I write this review just one day after the news that the Sci-Fi Channel has declined to renew STARGATE SG-1 for an eleventh season. It would normally be hard to feel too bad about a show that has had ten full seasons, but it seems a shame to cancel a show that has not only demonstrated a remarkable consistency for the past ten years, but an ability to recreate itself. The show's executive producers insist that they are not giving up yet on the series and harbor hopes of transferring it to another network. I personally hope they succeed. While we've had ten great years of stories about the SG-1 team, I'd welcome two or three more seasons, especially with the new team and the new threat to the galaxy introduced in Season Nine.
For most STARGATE SG-1 fans, Season Eight was something of a disappointment. It was no secret that Richard Dean Anderson was burnt out and wanted to leave the show. When SG-1 went into the field it was as a trio and not as a quartet, and Anderson's anarchic sense of humor was severely missed. The show clearly needed to change if it was going to continue to be worth watching. When Anderson left the show at the end of Season Eight, some fans lost all interest in the show. But Ben Browder in replacing Anderson brought some fan interest of his own, having starred in the critically acclaimed, fan favorite, and tragically cancelled FARSCAPE. Although for many fans Browder could not fully replace Anderson, he definitely brought a great deal to the show. And most important, he helped restore some balance to the cast by injecting some of the same irreverence that Anderson had.
Season 9 was unfortunately interrupted by real life concerns. Both Amanda Tapping and newcomer Claudia Black had their participation in the show interfered with by pregnancy. Tapping missed the first part of the season having her baby, while Black, who was to be an ongoing part time character, had her participation limited to several episodes at the beginning and a couple at the very end. As delighted as I am that Black was able to have a child, from the standpoint of the show her unavailability was unfortunate, since she instantly brought an energy and sense of outrageousness that the show had always lacked. Of course, we didn't know this until she appeared, but it became obvious from her guest appearance in Season 8. Black and Ben Browder had, of course, played the star-crossed lovers Aeryn Sun and John Crichton on FARSCAPE, and I was somewhat uncomfortable at the prospect of their appearing together on STARGATE. They had, of course, been involved in the greatest Sci-Fi romance story in the history of TV Sci-Fi. I was afraid that there would be attempt to throw them together on the new show. Luckily, the writers decided to loosely pair Claudia Black's Vala with Michael Shanks's Daniel Jackson instead of Ben Browder's Cameron Mitchell. Nonetheless, the presence of Black and Browder on the show caused many fans to refer to it as FARGATE.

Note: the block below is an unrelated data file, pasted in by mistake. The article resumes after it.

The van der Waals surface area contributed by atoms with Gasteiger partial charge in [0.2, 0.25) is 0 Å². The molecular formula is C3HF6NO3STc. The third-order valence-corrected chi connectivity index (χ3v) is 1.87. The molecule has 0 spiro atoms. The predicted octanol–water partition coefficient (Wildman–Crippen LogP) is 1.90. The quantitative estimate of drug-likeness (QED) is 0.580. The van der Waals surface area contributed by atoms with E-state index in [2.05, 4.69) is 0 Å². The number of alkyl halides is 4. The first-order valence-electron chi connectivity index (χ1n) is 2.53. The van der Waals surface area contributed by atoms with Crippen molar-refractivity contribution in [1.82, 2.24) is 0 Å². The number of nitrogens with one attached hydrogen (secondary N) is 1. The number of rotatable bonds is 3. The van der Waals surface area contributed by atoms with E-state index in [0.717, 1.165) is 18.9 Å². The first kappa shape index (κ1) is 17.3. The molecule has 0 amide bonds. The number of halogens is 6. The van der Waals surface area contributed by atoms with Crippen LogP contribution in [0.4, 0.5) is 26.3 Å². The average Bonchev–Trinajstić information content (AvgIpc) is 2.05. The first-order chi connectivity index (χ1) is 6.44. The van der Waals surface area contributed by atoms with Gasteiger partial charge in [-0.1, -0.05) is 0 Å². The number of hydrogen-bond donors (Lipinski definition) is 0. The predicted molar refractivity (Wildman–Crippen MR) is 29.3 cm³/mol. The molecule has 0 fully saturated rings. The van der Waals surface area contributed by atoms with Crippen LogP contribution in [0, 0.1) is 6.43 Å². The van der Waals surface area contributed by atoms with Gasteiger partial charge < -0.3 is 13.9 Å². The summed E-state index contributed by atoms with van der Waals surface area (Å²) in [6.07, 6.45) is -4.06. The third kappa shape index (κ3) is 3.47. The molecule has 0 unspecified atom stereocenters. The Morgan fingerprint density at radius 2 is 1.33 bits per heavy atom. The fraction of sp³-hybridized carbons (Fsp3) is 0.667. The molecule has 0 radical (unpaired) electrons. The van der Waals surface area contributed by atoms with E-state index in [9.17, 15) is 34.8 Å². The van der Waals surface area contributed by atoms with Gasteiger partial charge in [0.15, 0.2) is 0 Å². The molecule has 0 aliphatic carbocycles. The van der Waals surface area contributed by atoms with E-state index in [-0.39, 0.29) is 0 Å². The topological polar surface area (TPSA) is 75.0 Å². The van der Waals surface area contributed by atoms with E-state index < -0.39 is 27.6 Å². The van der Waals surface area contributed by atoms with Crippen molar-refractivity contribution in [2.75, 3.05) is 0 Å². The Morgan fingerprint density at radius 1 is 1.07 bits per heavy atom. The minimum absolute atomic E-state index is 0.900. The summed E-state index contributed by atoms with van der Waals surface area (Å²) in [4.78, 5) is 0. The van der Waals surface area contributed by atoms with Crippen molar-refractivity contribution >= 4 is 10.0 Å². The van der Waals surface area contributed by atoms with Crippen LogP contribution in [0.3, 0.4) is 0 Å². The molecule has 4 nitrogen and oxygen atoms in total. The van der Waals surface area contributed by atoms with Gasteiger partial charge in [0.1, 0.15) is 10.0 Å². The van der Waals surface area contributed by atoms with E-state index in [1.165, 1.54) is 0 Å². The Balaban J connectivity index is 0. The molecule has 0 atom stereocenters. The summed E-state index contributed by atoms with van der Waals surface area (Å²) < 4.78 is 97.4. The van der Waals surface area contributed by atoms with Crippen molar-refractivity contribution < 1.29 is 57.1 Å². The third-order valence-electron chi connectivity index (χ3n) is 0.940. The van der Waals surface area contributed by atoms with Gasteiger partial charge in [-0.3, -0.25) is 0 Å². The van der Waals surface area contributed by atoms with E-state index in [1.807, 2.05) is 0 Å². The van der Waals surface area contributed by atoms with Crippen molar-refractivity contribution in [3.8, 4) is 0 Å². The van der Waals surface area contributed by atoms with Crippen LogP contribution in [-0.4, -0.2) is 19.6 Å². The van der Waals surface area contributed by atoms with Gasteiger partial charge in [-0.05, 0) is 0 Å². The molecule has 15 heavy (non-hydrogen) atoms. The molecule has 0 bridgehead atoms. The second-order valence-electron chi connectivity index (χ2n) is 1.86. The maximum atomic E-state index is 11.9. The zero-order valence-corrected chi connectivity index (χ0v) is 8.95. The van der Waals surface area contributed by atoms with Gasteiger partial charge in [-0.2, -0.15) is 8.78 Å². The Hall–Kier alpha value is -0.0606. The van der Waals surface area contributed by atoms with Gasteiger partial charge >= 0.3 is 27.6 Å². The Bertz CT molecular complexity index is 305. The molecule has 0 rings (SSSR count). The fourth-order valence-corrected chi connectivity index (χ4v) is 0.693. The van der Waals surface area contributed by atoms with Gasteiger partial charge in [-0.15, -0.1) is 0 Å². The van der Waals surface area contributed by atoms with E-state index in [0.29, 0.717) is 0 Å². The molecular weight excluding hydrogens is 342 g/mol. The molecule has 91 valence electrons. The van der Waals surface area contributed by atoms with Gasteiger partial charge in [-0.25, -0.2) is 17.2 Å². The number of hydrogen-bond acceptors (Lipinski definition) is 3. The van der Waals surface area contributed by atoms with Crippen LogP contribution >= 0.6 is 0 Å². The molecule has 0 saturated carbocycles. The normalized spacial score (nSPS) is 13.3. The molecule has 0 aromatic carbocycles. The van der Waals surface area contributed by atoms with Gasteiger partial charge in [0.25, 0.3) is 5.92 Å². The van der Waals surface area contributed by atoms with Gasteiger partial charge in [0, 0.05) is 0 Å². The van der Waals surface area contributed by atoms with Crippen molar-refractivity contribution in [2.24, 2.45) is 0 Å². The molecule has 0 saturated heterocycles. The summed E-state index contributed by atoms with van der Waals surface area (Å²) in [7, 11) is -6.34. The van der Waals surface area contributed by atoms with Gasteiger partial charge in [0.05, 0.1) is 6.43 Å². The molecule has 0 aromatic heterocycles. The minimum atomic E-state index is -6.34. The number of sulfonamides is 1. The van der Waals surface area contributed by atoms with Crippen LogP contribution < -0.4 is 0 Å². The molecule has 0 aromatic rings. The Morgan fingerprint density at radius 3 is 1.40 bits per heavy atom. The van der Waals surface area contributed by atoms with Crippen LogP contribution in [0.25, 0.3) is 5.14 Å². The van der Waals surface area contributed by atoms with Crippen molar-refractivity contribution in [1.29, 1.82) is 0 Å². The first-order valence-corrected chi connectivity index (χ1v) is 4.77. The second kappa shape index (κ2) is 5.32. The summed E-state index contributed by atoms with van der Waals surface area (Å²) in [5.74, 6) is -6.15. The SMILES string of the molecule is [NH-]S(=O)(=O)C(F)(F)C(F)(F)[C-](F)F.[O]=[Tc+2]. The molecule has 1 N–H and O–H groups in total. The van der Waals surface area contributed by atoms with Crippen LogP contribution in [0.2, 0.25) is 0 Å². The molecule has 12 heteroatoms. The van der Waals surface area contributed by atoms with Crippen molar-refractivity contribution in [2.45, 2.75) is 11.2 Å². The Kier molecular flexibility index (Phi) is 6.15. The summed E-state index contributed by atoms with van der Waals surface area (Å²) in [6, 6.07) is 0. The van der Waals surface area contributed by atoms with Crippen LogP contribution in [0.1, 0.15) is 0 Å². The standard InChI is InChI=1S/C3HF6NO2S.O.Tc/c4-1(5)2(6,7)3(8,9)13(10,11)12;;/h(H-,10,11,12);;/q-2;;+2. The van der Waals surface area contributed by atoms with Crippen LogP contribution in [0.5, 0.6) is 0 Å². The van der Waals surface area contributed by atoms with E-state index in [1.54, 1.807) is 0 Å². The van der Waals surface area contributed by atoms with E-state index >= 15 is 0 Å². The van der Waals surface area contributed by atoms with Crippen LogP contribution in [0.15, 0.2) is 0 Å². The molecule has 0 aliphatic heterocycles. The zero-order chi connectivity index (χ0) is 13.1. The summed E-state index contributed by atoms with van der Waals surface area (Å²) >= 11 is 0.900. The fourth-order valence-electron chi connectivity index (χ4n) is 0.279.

Season Eight of the show had seen the almost complete demise of the Goa'uld, so there was the need for a new enemy. The one chosen was one particularly relevant to the times: the Ori. These religious fanatics go about the universe forcibly making people conform to their religious faith or killing them. In a time when fundamentalists are rampant both in North America and the Middle East, this particular enemy has a particular topical relevance. (There are a number of vague political references throughout SG-1. The new president in Season 8 is said by O'Neill to be a "shrub," a term that has often been used to deride George W. Bush, though all in all the show leaves its politics vague, usually refusing to explore the political ramifications of the show, largely for narrative reasons.)
All in all, I thought Season Nine was a wonderful recovery after the rather listless Season Eight. Ben Browder brought back a lot of the energy that was missing in Anderson's lessened participation in the show while Claudia Black brought a delightful outrageousness in her episodes, something that she has continued after becoming a full time character in Season Ten. In other words, the show needed to redefine itself after Season Eight, and it did so successfully. Fans of the show how will have to hold their breath while we see if Season Ten will be the show's last.